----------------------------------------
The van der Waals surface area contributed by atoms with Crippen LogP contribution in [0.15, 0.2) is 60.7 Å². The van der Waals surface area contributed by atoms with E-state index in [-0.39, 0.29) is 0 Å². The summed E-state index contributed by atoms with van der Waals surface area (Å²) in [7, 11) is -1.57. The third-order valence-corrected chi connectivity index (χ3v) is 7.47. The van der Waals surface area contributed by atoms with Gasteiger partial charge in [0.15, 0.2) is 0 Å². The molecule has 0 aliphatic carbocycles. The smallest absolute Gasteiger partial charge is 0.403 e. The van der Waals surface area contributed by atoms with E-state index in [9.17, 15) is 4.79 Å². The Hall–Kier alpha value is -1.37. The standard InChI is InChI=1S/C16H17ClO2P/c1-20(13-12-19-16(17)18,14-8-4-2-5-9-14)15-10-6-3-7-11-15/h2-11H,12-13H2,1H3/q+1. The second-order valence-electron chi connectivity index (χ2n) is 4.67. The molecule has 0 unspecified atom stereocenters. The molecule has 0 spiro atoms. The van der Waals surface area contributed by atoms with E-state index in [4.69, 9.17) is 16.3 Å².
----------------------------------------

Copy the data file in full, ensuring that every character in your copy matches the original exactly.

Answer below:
The van der Waals surface area contributed by atoms with Crippen LogP contribution in [0.15, 0.2) is 60.7 Å². The van der Waals surface area contributed by atoms with E-state index in [-0.39, 0.29) is 0 Å². The summed E-state index contributed by atoms with van der Waals surface area (Å²) in [7, 11) is -1.57. The third-order valence-corrected chi connectivity index (χ3v) is 7.47. The van der Waals surface area contributed by atoms with Gasteiger partial charge in [0.15, 0.2) is 0 Å². The molecule has 0 aliphatic carbocycles. The smallest absolute Gasteiger partial charge is 0.403 e. The van der Waals surface area contributed by atoms with E-state index in [9.17, 15) is 4.79 Å². The Hall–Kier alpha value is -1.37. The standard InChI is InChI=1S/C16H17ClO2P/c1-20(13-12-19-16(17)18,14-8-4-2-5-9-14)15-10-6-3-7-11-15/h2-11H,12-13H2,1H3/q+1. The second-order valence-electron chi connectivity index (χ2n) is 4.67. The molecule has 0 unspecified atom stereocenters. The molecule has 0 spiro atoms. The van der Waals surface area contributed by atoms with E-state index in [4.69, 9.17) is 16.3 Å².